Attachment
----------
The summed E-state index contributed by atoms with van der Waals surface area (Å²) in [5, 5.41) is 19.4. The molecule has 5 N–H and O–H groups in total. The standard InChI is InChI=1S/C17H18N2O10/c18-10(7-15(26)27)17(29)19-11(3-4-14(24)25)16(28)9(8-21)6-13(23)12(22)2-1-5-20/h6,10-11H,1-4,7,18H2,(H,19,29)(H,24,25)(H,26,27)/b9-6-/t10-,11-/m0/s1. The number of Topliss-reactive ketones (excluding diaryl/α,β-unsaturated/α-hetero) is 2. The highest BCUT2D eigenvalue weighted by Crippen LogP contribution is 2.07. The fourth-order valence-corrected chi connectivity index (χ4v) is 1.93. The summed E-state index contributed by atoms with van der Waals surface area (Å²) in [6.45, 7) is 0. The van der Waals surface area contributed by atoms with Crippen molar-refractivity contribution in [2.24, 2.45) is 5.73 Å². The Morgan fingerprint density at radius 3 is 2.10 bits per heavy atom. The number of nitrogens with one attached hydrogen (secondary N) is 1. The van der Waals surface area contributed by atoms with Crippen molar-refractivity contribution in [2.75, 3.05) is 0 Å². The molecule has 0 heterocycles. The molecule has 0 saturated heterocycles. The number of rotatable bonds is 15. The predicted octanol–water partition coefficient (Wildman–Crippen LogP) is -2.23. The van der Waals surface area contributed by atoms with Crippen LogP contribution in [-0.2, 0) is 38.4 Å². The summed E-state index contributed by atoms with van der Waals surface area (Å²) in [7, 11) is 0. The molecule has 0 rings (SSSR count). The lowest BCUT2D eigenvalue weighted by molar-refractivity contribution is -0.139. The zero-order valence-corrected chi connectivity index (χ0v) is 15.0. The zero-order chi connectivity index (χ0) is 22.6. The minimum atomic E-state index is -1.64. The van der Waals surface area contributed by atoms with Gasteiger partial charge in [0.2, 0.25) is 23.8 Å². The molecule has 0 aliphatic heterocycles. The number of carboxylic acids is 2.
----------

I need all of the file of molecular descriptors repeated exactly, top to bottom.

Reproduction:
The summed E-state index contributed by atoms with van der Waals surface area (Å²) in [5, 5.41) is 19.4. The molecule has 5 N–H and O–H groups in total. The standard InChI is InChI=1S/C17H18N2O10/c18-10(7-15(26)27)17(29)19-11(3-4-14(24)25)16(28)9(8-21)6-13(23)12(22)2-1-5-20/h6,10-11H,1-4,7,18H2,(H,19,29)(H,24,25)(H,26,27)/b9-6-/t10-,11-/m0/s1. The number of Topliss-reactive ketones (excluding diaryl/α,β-unsaturated/α-hetero) is 2. The highest BCUT2D eigenvalue weighted by Crippen LogP contribution is 2.07. The fourth-order valence-corrected chi connectivity index (χ4v) is 1.93. The summed E-state index contributed by atoms with van der Waals surface area (Å²) in [6.45, 7) is 0. The van der Waals surface area contributed by atoms with Crippen molar-refractivity contribution in [2.24, 2.45) is 5.73 Å². The Morgan fingerprint density at radius 3 is 2.10 bits per heavy atom. The number of nitrogens with one attached hydrogen (secondary N) is 1. The van der Waals surface area contributed by atoms with Crippen molar-refractivity contribution in [2.75, 3.05) is 0 Å². The molecule has 0 heterocycles. The molecule has 0 saturated heterocycles. The number of rotatable bonds is 15. The predicted octanol–water partition coefficient (Wildman–Crippen LogP) is -2.23. The van der Waals surface area contributed by atoms with Crippen LogP contribution in [-0.2, 0) is 38.4 Å². The summed E-state index contributed by atoms with van der Waals surface area (Å²) in [7, 11) is 0. The molecule has 0 rings (SSSR count). The lowest BCUT2D eigenvalue weighted by molar-refractivity contribution is -0.139. The zero-order valence-corrected chi connectivity index (χ0v) is 15.0. The zero-order chi connectivity index (χ0) is 22.6. The minimum atomic E-state index is -1.64. The van der Waals surface area contributed by atoms with Gasteiger partial charge in [0.2, 0.25) is 23.8 Å². The molecule has 0 aliphatic heterocycles. The number of carboxylic acids is 2.